5 Hours

Intermediate – I’ve got 5 hours, what can I do?

Install low-flow showerhead and aerators or a toilet dam
Install a low-flow showerhead to reduce your shower water use by 20 to 60 percent and put aerators on all your faucets, which can reduce your water flow by two gallons per minute.

Install a toilet dam. Toilets use about 40 percent of the water we use in our homes – up to 3.5 gallons per flush. The Environmental Protection Agency (EPA) estimates that in the U.S. more than 4.8 billion gallons of water are flushed down toilets each day.  If your toilet was installed before 1992, add a toilet dam ($4.99 – $8.99) to reduce the amount of water flowing out of it by 35 percent and still leave it functioning properly. (Never use a brick to displace water in the tank, because it can deteriorate and clog your pipes.)

Disconnect and Redirect Downspouts
There are a variety of things you can do to capture some or all of that water before it enters the combined sewer system including:

Redirecting your downspout to a green area where the rainwater will be able to soak into the ground.  Be careful here – you don’t want to put too much rainwater into an area that can’t absorb it.   So how do you know?  Downspout Disconnection (PDF)

  • Installing a rain barrel to capture water from a downspout. The effectiveness of rain barrels (or cisterns) is a function of their storage volume in comparison to the size of the roof.  In a simple residential example, a 1,200 square foot roof could utilize 60-gallon barrels to store runoff from downspouts at the four corners of a house.  The resultant storage is equivalent to about .3 inches of runoff.  While this volume will not substantially reduce flooding from large storms, it can considerably reduce direct runoff from smaller storms and divert water from the combined sewer system.  The actual effectiveness of this approach depends on you!  Rain barrels must be regularly emptied between storm events and the water can be used for watering plants or can simply be released back into the combined sewer system when it is not raining.  The reason that the slow release is still effective is that the treatment plant has the capacity after large rain events to treat the rainwater that you are now releasing back into the system.  The CSO events are over by the time you are releasing this stored rainwater.  Cistern / Rain Barrel (PDF)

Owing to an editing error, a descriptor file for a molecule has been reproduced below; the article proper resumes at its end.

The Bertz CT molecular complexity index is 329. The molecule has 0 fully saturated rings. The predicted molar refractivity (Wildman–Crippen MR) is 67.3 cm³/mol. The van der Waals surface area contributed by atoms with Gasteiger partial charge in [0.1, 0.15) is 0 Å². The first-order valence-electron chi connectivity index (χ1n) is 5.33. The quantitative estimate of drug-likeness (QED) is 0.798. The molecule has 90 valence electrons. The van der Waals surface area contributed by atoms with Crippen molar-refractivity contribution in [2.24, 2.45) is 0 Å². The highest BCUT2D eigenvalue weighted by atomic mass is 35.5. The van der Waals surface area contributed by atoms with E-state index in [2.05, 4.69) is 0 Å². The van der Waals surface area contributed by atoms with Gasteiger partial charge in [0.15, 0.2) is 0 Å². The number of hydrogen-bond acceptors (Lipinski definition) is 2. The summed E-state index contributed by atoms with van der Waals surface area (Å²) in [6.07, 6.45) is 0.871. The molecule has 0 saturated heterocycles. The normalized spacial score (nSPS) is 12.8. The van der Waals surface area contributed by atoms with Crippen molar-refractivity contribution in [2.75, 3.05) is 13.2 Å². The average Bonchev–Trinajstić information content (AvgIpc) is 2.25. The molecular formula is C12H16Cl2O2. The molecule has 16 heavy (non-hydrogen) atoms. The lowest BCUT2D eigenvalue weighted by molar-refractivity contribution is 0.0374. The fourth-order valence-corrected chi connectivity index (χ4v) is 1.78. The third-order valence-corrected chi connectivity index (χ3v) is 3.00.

• Installing a container garden to capture water from a downspout. Container gardens, above ground or below ground, can help capture rainwater.  Container gardens are often used along the sides of buildings or sidewalks to add green space in tightly confined urban areas.  They can take on a number of different configurations and above ground planters can be made of a variety of materials including brick, stone, ceramic, wood and metal.  Underground container gardens can be constructed alongside buildings provided that proper waterproofing measures are used to protect foundations.  Stormwater Planter Box (PDF)

Plant a Tree
Trees are not only a beautiful addition to the landscape, but they also provide invaluable benefits to urban communities.  They cool your home on hot, sunny days, intercept rain as it falls, naturally manage large volumes of rainwater, clean the air and provide a noise buffer.  Plant a Tree (PDF)

iTree provides an easy-to-use tree benefit calculator that creates a simple estimation of value.  For example, using a relatively mature sugar maple with a five-inch round trunk shows it has the equivalent value of $48 per year in energy savings.  The same tree will divert 338 gallons of rainwater, and offset 102 pounds of carbon emissions.

Remove some pavement
Walking down the street you might notice that some houses have concrete extending from their foundation all the way out to the curb.  In some places, this is unavoidable because the sidewalk is already very narrow.  However, in other places, there is plenty of room to remove some of the concrete along the front of a house or add a planting strip between the curb and the sidewalk.

Use native plants and mulch
Using native plants, also called conservation landscaping, means using plants for landscaping that require less watering and maintenance.  Native plants have extensive root systems that can more readily absorb rainfall, thereby reducing stormwater runoff.

In addition to reducing stormwater runoff, conservation landscaping provides a host of other benefits.  Deep-rooted native plants effectively stabilize soils and prevent erosion while providing habitats for native and migrating birds, butterflies and insects.

Mulch helps the ground retain moisture and rebuilds the quality of soil. A typical safe mulch can include bark mulch (not dyed), leaves, pine needles, wood chips, or straw.

What’s Next?
ADVANCED – I’ve got 5 Days, what else can I do?